…. have consistently raised concerns among fixed income investors and regulators. The fear is that the combined effect of the “liquidity mismatch” inherent to ETFs and a potential abrupt reversal of the inflows of the past several years could prove damaging to the secondary market. In February 2013, then Fed Governor Jeremy Stein echoed these concerns, pointing specifically to the growth of corporate bond ETFs: ‘If investors in these vehicles seek to withdraw at the first sign of trouble, then this demandable equity will have the same fire-sale-generating properties as short-term debt.’

This post was published at Zero Hedge on Apr 15, 2017.

Doug Noland: Risk Off Making Some Headway

This is a syndicated repost courtesy of Credit Bubble Bulletin . To view original, click here. Reposted with permission.
Global ‘Risk Off’ has been making some headway. This week saw ten-year Treasury yields drop 15 bps to 2.23%, the low since the week following the election. German bund yields declined another four bps to a 2017 low 19 bps. The Crowded Trade hedging against higher rates is blowing apart. The Crowded yen short has similarly been blown to pieces, with the Japanese currency surging an additional 2.3% this week (increasing 2017 gains to an impressive 7.7%). Japan’s Nikkei equities index dropped 1.8% this week, with y-t-d losses rising to 4.1%. Meanwhile, this week Gold surged 2.5%, Silver jumped 2.9% and Platinum gained 1.9%. In contrast to the safe haven precious metals, Copper dropped 2.8%, Aluminum fell 2.7% and nickel sank 4.2%.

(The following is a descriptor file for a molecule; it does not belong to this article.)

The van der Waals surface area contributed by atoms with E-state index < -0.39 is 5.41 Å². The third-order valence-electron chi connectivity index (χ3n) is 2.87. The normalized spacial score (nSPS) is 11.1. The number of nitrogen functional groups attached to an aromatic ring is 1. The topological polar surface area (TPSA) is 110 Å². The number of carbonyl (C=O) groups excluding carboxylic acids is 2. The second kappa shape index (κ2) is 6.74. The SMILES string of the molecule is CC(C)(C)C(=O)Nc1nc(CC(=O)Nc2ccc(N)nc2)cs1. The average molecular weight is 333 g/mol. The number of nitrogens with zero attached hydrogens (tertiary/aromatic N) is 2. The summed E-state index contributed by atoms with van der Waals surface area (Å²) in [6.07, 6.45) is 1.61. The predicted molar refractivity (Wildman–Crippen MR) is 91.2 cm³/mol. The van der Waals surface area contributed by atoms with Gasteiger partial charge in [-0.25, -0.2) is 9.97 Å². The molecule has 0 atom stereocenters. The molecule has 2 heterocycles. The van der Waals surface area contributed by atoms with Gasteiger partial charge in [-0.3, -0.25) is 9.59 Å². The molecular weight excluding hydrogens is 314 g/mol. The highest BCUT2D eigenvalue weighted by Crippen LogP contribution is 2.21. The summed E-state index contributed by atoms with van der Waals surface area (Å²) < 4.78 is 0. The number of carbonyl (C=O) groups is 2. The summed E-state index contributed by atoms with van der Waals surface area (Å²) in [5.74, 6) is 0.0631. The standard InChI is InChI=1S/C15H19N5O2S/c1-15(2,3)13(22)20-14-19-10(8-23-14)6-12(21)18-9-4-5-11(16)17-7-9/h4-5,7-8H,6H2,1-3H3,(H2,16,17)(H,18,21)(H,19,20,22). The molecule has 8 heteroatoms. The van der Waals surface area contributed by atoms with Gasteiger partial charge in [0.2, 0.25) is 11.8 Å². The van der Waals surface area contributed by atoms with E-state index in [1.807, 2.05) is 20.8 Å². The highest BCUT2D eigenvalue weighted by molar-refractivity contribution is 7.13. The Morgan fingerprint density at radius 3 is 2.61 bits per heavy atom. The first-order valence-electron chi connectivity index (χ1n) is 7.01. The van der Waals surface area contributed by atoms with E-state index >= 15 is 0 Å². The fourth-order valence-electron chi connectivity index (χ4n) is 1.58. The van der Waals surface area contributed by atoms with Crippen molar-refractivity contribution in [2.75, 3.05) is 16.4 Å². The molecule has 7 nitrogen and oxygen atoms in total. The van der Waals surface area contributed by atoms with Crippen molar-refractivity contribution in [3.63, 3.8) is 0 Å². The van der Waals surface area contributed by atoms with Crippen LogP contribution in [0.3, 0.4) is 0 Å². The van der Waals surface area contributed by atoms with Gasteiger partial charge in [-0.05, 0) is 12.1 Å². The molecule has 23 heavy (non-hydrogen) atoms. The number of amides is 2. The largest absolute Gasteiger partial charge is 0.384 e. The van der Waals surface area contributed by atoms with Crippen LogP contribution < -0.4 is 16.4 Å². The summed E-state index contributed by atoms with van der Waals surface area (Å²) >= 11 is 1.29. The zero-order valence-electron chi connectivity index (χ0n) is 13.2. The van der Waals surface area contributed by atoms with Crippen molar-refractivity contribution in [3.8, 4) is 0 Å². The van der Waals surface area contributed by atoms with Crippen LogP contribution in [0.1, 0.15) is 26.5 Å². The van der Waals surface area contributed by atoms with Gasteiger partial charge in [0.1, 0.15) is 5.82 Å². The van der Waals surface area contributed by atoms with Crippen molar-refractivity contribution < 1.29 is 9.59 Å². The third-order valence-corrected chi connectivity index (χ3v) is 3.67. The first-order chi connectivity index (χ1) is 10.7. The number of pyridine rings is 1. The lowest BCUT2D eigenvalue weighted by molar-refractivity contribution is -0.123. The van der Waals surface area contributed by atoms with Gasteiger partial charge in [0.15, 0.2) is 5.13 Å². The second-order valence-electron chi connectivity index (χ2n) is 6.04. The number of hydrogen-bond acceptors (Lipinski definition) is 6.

European periphery spreads (to bunds) widened meaningfully. Italian spreads widened 14 to 213 bps, the widest since early-2014. Spanish spreads widened 13 to an eight-month high 152 bps. Portuguese spreads widened six bps and French spreads seven. Italy’s stocks fell 2.6%, with Italian banks down 5.9%. Spanish stocks lost 1.9%. European bank stocks dropped 2.6% this week.
A little air began to leak from the EM Bubble. Russian stocks were hammered 5.9% to an eight-month low, increasing 2017 losses to 14.2%. Brazilian stocks lost 2.5%. Chinese equities suffered moderate declines, while appearing increasingly vulnerable. For the most part, however, EM held its own. The weak dollar helped. EM equites (EEM) declined only 0.6% for the week, while EM bonds (EMB) gained 0.4%.

This post was published at Wall Street Examiner on April 15, 2017.

I Feel Sick, Because The U.S. Is On The Verge Of Making An Extremely Costly Mistake